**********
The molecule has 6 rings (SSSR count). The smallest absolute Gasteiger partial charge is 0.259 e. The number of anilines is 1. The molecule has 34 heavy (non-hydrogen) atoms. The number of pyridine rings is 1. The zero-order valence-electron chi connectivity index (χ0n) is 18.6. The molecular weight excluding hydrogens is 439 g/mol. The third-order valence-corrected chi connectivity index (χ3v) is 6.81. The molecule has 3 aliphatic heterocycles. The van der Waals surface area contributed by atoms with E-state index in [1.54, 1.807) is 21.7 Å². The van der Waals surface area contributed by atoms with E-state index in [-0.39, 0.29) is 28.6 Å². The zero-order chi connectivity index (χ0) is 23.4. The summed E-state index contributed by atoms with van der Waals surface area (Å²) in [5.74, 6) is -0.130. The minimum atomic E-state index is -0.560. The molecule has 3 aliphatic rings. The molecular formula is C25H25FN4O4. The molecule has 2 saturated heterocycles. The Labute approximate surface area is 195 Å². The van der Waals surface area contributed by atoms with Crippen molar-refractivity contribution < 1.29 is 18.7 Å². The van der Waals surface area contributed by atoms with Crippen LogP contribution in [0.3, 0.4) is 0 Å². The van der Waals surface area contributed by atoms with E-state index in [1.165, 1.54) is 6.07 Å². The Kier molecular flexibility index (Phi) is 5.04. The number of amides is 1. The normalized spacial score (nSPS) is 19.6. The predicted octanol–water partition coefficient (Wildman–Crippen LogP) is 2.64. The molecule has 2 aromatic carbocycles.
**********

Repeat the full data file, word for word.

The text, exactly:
The molecule has 6 rings (SSSR count). The smallest absolute Gasteiger partial charge is 0.259 e. The number of anilines is 1. The molecule has 34 heavy (non-hydrogen) atoms. The number of pyridine rings is 1. The zero-order valence-electron chi connectivity index (χ0n) is 18.6. The molecular weight excluding hydrogens is 439 g/mol. The third-order valence-corrected chi connectivity index (χ3v) is 6.81. The molecule has 3 aliphatic heterocycles. The van der Waals surface area contributed by atoms with E-state index in [1.54, 1.807) is 21.7 Å². The van der Waals surface area contributed by atoms with E-state index in [-0.39, 0.29) is 28.6 Å². The zero-order chi connectivity index (χ0) is 23.4. The summed E-state index contributed by atoms with van der Waals surface area (Å²) in [5.74, 6) is -0.130. The minimum atomic E-state index is -0.560. The molecule has 3 aliphatic rings. The molecular formula is C25H25FN4O4. The molecule has 2 saturated heterocycles. The Labute approximate surface area is 195 Å². The van der Waals surface area contributed by atoms with Crippen molar-refractivity contribution < 1.29 is 18.7 Å². The van der Waals surface area contributed by atoms with Crippen LogP contribution in [0.3, 0.4) is 0 Å². The van der Waals surface area contributed by atoms with E-state index in [1.165, 1.54) is 6.07 Å². The Kier molecular flexibility index (Phi) is 5.04. The number of amides is 1. The normalized spacial score (nSPS) is 19.6. The predicted octanol–water partition coefficient (Wildman–Crippen LogP) is 2.64. The molecule has 2 aromatic carbocycles.